TV Reviews

The Good Doctor Season 1 Episode 13: Seven Reasons Review

If you would like to read my review of the last episode, click here.

Synopsis: Dr. Shaun Murphy suspects his patient is lying about the reason for her injury and makes a controversial assumption about her motives. Meanwhile, Dr. Neil Melendez’s personal life could be affecting his work and, ultimately, his patients lives.(IMDB)

Writers: David Shore and David Hoselton

Director: Mike Listo

Rating: TV-14

Running Time: 41mins

Over the first 12 episodes of the series, Melendez had been the least interesting and developed character. While it’s not necessarily Nicholas Gonzalez’s fault, the writers haven’t done enough with his character other than his relationship with Beau Garrett’s Preston which had been the only thing going with him so far. It seemed like it was going nowhere until now with last week’s breakup having an impact on the episode, albeit a minimal one at least for now as he had to against Preston.

Those who have seen any of the previews of this episode have seen both Murphy suspect his patient of being a terrorist and Melendez making a mistake. This was pretty much 2/3 of the episode with one serving as a lesson for Murphy and the other being an awkward attempt to humanize the arrogant Melendez. The episode title, Seven Reasons, derives from Murphy’s seven reasons why people lie. There were a few present in this episode when dealing with the cases of the week and some of the relationships between the doctors.

Today was the first day of Murphy’s new life now that Lea is gone and that he Glassman let him make his own decisions. Despite the changes, he continued his usual routine but the absences were apparent. The case that the previews hinted at involved a woman suffering from burns on her arms and lung inflammation from what she claimed to be a grease fire. Murphy was skeptical of her story, however, he had no proof otherwise.

While performing a bronchoscopy on the patient, Murphy pressed Melendez about his earlier breakup and questioned whether he should’ve been there. Perhaps after going a little too far, he ruptured her airway. Murphy was conflicted about whether to report Melendez so he asked Glassman for advice which was that he should make a decision on his own. He decided to report Melendez. When confronted with the results of her bronchoscopy which did not indicate signs of smoke damage, she got worse.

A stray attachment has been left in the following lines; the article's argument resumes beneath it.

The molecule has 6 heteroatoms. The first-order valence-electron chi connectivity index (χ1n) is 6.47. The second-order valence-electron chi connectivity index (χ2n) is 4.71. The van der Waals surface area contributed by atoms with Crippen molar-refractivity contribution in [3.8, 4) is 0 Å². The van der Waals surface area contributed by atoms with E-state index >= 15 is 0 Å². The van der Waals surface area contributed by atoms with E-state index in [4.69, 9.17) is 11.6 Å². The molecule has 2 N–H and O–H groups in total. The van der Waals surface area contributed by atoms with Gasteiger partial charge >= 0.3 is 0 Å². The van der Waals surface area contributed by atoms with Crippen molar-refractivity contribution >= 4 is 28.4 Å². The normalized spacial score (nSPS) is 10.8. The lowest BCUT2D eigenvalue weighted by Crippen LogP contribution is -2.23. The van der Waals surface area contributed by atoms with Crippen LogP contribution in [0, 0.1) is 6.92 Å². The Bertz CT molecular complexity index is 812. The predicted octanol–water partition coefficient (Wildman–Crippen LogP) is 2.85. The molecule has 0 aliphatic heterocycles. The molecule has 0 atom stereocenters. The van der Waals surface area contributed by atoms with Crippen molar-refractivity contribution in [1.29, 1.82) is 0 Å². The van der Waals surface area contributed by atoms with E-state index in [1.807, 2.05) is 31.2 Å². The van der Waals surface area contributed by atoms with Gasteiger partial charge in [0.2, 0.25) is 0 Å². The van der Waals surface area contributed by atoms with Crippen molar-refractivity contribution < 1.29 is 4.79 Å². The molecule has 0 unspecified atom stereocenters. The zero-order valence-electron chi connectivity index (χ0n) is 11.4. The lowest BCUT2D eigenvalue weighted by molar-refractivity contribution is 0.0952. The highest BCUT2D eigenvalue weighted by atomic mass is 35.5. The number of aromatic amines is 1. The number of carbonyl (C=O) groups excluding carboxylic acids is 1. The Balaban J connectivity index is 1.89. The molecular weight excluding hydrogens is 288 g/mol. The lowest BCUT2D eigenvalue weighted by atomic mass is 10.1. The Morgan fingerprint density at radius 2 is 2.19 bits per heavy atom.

Meanwhile, Browne and Lim were working the case of a man suffering from multiple aneurysms. In order to help their patient, they needed to perform a surgery that they had little experience with. Unfortunately for them, the only one available was Coyle who had been recently promoted to a position away from patients and hospital staff. After conferring with the patient’s wife, she decided to not give consent for the operation as it would be against her husband’s wishes.

When Browne talked about her case to Murphy, he believed that the husband’s wife was lying about loving her husband. When she pressed the wife about her decision, she revealed that she actually hated her husband because he hurt her.

When Murphy discovered that a certain chemical used in chemical weapons could be responsible for the woman’s condition, he believed she was a terrorist. After threatening to take the wife to court, she gave consent to her husband’s surgery. When Murphy confronted his patient with his claims, she taught him a valuable lesson about prejudice. After a failed surgery, Lim and Browne believed there was more going on.

Murphy and Kalu came up with two different solutions using antibiotics or steroids, one would vindicate Melendez and the other would validate his mistake. Lim and Browne figured out that the husband wasn’t taking his medications because his wife was substituting them and filled them with something else. Murphy and Kalu first tried antibiotics which didn’t work until Kalu made an executive decision and gave her steroids which proved to be the right choice.

The woman finally revealed that the chemical she came in contact with was to make perfume. She lied about it originally because she didn’t want her brother getting in trouble for giving some to her.

Browne tried to find more dirt on Coyle to get him fired. Glassman didn’t have breakfast with him because he thought he should take a step back because he couldn’t help but to be a fatherly figure to Murphy. Murphy believed that he and Glassman should be friends instead to which he walked away because Glassman had to think about it.

Murphy got a pine scented air freshener to remind him of his time with Lea.

Overall, this was a good episode with a few compelling cases both involving figuring out the truth. So far so good for Murphy but he will surely be tested as he continues to make his own decisions. Seeing him grow and develop, like he’s done here, has been the best part of the series so far and hopefully this will continue. Hopefully, they will also give Melendez more to do as well.

Score: 8.5/10

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